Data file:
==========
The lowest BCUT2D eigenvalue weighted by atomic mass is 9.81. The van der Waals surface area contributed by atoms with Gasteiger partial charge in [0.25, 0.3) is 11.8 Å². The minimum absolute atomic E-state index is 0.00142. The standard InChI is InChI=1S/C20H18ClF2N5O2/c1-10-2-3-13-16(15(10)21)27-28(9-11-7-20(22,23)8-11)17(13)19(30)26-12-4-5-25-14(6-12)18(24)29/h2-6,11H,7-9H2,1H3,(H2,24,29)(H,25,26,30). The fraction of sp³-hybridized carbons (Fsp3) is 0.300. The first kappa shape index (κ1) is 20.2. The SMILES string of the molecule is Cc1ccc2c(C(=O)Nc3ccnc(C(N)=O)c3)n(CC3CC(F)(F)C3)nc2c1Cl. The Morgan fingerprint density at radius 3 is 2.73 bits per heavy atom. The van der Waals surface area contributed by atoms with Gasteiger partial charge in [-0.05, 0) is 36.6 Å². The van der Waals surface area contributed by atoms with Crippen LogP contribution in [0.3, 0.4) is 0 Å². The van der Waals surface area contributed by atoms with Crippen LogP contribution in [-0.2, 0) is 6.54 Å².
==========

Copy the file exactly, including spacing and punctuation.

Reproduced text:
The lowest BCUT2D eigenvalue weighted by atomic mass is 9.81. The van der Waals surface area contributed by atoms with Gasteiger partial charge in [0.25, 0.3) is 11.8 Å². The minimum absolute atomic E-state index is 0.00142. The standard InChI is InChI=1S/C20H18ClF2N5O2/c1-10-2-3-13-16(15(10)21)27-28(9-11-7-20(22,23)8-11)17(13)19(30)26-12-4-5-25-14(6-12)18(24)29/h2-6,11H,7-9H2,1H3,(H2,24,29)(H,25,26,30). The fraction of sp³-hybridized carbons (Fsp3) is 0.300. The first kappa shape index (κ1) is 20.2. The SMILES string of the molecule is Cc1ccc2c(C(=O)Nc3ccnc(C(N)=O)c3)n(CC3CC(F)(F)C3)nc2c1Cl. The Morgan fingerprint density at radius 3 is 2.73 bits per heavy atom. The van der Waals surface area contributed by atoms with Gasteiger partial charge in [-0.05, 0) is 36.6 Å². The van der Waals surface area contributed by atoms with Crippen LogP contribution in [0.3, 0.4) is 0 Å². The van der Waals surface area contributed by atoms with Crippen LogP contribution in [-0.2, 0) is 6.54 Å².